“Workflow” programs hold as much promise. When it’s a CRM, project management tool, to-do list, or another tool, the guarantee in every instance is to clean up our cluttered lives and help us become more organized and powerful.
The issue, however, is that getting people to adopt a workflow is actually really hard. That is why there are numerous to-do programs on the market, each one having a slightly different user experience, and not one of these”just quite right” for everyone. Workflow programs are like Goldilocks’ porridge. Everyone is a bit different, and it is tough to get people to change.
Make me more effective without shoehorning me into a new workflow.
And I learned about Taco, that’s the”anti-ToDo” program — gives you a handle on all the things you will need to perform (as defined by starred emails, github tasks, zendesk tickets, etc), and puts it right where you need iton the Chrome new tab display (side note: Taco should merge with Momentum, which I adore ). So now, I will monitor and prioritize what I want to work on, without needing to embrace a to-do routine that I am guaranteed not to adhere to. Already, employing this has enabled me to manage my inbox, as I understand that I could archive starred emails understanding they will appear in my todo list, where I can prioritize them and work on them later when I have time.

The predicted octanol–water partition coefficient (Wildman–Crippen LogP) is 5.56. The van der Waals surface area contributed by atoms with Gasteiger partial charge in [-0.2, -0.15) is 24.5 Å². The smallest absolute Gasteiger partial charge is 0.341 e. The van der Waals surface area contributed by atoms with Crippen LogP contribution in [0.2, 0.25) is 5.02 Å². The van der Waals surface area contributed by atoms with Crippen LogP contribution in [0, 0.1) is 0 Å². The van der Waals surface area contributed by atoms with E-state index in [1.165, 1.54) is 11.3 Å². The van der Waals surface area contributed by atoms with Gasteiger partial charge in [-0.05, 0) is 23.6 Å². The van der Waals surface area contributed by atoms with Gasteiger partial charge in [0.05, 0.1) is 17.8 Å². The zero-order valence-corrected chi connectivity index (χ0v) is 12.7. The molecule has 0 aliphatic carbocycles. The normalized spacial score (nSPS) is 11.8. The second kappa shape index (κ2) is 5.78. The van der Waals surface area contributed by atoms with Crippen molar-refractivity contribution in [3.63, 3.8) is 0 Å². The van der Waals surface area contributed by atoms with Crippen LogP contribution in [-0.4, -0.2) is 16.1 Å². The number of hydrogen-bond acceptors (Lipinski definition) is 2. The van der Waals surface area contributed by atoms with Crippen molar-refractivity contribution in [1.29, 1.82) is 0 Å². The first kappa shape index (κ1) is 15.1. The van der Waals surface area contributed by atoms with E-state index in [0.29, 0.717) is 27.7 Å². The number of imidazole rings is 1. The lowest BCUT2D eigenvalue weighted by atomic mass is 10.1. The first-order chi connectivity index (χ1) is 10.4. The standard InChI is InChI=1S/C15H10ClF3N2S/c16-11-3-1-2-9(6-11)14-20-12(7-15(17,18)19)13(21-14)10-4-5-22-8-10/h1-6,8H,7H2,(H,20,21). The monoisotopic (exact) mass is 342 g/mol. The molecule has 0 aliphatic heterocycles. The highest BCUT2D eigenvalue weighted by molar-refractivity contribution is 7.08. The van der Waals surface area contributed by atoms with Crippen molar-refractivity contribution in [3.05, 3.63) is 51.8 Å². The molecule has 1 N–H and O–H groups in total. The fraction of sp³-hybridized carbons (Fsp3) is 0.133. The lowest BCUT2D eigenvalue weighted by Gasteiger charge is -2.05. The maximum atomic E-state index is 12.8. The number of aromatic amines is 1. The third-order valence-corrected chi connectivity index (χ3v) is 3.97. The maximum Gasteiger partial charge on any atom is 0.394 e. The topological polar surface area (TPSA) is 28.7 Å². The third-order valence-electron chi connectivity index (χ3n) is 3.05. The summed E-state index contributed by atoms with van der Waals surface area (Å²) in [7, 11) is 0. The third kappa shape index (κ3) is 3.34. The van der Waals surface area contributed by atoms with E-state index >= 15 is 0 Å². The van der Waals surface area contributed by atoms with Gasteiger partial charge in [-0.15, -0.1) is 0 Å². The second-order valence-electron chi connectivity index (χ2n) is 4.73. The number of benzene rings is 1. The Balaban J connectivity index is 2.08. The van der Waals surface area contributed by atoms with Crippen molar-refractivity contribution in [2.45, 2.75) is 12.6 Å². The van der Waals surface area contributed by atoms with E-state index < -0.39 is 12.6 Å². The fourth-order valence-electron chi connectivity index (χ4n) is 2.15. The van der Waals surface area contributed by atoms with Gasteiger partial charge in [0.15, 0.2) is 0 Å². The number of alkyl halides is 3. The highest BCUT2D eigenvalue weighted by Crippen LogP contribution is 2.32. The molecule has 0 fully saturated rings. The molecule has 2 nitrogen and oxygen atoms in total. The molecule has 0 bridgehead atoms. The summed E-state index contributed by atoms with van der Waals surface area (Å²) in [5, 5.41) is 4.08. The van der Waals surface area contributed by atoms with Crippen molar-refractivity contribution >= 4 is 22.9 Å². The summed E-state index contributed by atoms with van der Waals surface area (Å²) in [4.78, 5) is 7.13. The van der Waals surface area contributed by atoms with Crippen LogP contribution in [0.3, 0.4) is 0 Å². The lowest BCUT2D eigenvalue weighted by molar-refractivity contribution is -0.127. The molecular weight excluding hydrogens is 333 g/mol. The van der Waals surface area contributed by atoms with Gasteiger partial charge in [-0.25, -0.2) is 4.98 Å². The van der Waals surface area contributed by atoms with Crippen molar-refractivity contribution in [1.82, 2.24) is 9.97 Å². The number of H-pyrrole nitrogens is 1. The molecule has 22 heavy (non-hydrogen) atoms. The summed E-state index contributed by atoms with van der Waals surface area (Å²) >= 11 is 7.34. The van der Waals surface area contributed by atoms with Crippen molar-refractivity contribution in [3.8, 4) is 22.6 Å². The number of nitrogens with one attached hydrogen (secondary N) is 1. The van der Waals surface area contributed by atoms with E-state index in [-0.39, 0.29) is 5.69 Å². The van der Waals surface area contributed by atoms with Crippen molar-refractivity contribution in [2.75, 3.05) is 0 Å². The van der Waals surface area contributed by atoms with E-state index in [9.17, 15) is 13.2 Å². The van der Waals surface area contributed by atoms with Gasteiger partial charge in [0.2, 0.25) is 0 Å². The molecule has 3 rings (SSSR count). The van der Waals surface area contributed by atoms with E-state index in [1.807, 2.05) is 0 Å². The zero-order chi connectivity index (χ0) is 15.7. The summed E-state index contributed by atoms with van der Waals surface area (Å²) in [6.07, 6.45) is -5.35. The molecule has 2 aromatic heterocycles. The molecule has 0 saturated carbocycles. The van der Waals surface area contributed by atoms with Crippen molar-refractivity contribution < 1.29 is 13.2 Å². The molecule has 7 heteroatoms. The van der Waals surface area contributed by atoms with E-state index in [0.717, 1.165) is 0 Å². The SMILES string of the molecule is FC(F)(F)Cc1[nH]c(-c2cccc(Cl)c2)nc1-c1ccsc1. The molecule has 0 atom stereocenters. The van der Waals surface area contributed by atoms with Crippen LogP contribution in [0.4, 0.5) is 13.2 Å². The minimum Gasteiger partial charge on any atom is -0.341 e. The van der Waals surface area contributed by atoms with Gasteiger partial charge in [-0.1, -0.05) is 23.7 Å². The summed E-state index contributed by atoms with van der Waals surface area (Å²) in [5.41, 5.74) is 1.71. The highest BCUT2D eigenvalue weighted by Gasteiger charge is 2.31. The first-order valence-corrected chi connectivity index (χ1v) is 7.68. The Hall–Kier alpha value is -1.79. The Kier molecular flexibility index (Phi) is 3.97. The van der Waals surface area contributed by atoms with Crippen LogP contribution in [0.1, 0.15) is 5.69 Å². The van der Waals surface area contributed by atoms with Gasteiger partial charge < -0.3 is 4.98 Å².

Both these examples build on possibly the greatest productivity treasure trove: the inbox. For quite a very long time, I have wondered why we do not see better and more email analytics programs (Rapportive was among my favorites). Perhaps it’s because entrepreneurs are afraid of Google Inbox (I guess I’d be).
Regardless, it appears to me that there are an infinite number of ways to help me create my inbox more meaningful to me, and almost all of them are able to accomplish that using an anti-workflow strategy, which is a winning one IMHO.